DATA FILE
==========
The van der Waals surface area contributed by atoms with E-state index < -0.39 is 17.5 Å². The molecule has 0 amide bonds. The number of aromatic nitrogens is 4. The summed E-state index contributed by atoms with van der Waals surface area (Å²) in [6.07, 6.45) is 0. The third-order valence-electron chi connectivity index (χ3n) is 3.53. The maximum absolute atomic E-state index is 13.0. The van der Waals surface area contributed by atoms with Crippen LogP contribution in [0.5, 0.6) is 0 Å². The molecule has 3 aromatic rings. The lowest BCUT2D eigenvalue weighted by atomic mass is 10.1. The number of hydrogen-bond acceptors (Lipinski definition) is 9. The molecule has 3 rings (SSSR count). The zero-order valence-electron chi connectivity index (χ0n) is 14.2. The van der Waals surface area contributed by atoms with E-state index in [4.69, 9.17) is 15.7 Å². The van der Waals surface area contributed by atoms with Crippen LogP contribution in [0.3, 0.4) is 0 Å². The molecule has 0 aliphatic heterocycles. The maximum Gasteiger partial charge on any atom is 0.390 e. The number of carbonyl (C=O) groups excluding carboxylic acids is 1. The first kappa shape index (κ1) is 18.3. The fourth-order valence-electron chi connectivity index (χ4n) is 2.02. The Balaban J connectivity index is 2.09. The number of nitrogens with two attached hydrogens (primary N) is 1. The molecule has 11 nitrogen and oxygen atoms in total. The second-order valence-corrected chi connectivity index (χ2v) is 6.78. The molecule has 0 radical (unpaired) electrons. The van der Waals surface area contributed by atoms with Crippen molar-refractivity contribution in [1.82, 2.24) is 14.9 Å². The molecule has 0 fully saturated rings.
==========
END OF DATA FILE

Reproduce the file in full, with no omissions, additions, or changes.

The van der Waals surface area contributed by atoms with E-state index < -0.39 is 17.5 Å². The molecule has 0 amide bonds. The number of aromatic nitrogens is 4. The summed E-state index contributed by atoms with van der Waals surface area (Å²) in [6.07, 6.45) is 0. The third-order valence-electron chi connectivity index (χ3n) is 3.53. The maximum absolute atomic E-state index is 13.0. The van der Waals surface area contributed by atoms with Crippen LogP contribution in [0.5, 0.6) is 0 Å². The molecule has 3 aromatic rings. The lowest BCUT2D eigenvalue weighted by atomic mass is 10.1. The number of hydrogen-bond acceptors (Lipinski definition) is 9. The molecule has 3 rings (SSSR count). The zero-order valence-electron chi connectivity index (χ0n) is 14.2. The van der Waals surface area contributed by atoms with E-state index in [4.69, 9.17) is 15.7 Å². The van der Waals surface area contributed by atoms with Crippen LogP contribution in [0.3, 0.4) is 0 Å². The molecule has 0 aliphatic heterocycles. The maximum Gasteiger partial charge on any atom is 0.390 e. The number of carbonyl (C=O) groups excluding carboxylic acids is 1. The first kappa shape index (κ1) is 18.3. The fourth-order valence-electron chi connectivity index (χ4n) is 2.02. The Balaban J connectivity index is 2.09. The number of nitrogens with two attached hydrogens (primary N) is 1. The molecule has 11 nitrogen and oxygen atoms in total. The second-order valence-corrected chi connectivity index (χ2v) is 6.78. The molecule has 0 radical (unpaired) electrons. The van der Waals surface area contributed by atoms with Crippen molar-refractivity contribution in [1.82, 2.24) is 14.9 Å². The molecule has 0 fully saturated rings.